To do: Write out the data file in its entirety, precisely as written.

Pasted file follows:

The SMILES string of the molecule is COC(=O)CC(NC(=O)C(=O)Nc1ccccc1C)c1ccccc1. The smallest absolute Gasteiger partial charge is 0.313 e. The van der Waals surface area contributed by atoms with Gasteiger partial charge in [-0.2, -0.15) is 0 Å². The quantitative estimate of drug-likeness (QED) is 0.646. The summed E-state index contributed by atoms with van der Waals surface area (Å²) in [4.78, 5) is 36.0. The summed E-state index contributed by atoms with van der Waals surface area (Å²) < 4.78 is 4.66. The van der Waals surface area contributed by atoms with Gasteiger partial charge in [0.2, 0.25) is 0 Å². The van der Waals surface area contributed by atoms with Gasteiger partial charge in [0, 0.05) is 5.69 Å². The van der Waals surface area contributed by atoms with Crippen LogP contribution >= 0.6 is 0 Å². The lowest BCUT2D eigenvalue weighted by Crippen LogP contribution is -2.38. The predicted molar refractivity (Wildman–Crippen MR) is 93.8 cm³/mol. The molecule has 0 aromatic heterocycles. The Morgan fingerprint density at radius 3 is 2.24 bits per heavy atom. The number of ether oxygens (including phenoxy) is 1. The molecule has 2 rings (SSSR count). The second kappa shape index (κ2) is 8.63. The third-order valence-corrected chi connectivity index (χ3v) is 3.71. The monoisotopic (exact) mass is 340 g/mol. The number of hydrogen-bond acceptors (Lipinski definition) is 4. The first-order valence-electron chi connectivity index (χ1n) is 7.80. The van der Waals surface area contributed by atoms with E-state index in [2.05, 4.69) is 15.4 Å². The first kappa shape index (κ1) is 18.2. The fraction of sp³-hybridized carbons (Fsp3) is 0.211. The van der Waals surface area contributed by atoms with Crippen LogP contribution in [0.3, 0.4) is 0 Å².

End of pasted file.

The SMILES string of the molecule is COC(=O)CC(NC(=O)C(=O)Nc1ccccc1C)c1ccccc1. The smallest absolute Gasteiger partial charge is 0.313 e. The van der Waals surface area contributed by atoms with Gasteiger partial charge in [-0.2, -0.15) is 0 Å². The quantitative estimate of drug-likeness (QED) is 0.646. The summed E-state index contributed by atoms with van der Waals surface area (Å²) in [4.78, 5) is 36.0. The summed E-state index contributed by atoms with van der Waals surface area (Å²) < 4.78 is 4.66. The van der Waals surface area contributed by atoms with Gasteiger partial charge in [0.2, 0.25) is 0 Å². The van der Waals surface area contributed by atoms with Gasteiger partial charge in [0, 0.05) is 5.69 Å². The van der Waals surface area contributed by atoms with Crippen LogP contribution >= 0.6 is 0 Å². The lowest BCUT2D eigenvalue weighted by Crippen LogP contribution is -2.38. The predicted molar refractivity (Wildman–Crippen MR) is 93.8 cm³/mol. The molecule has 0 aromatic heterocycles. The Morgan fingerprint density at radius 3 is 2.24 bits per heavy atom. The number of ether oxygens (including phenoxy) is 1. The molecule has 2 rings (SSSR count). The second kappa shape index (κ2) is 8.63. The third-order valence-corrected chi connectivity index (χ3v) is 3.71. The monoisotopic (exact) mass is 340 g/mol. The number of hydrogen-bond acceptors (Lipinski definition) is 4. The first-order valence-electron chi connectivity index (χ1n) is 7.80. The van der Waals surface area contributed by atoms with E-state index in [2.05, 4.69) is 15.4 Å². The first kappa shape index (κ1) is 18.2. The fraction of sp³-hybridized carbons (Fsp3) is 0.211. The van der Waals surface area contributed by atoms with Crippen LogP contribution in [0.3, 0.4) is 0 Å².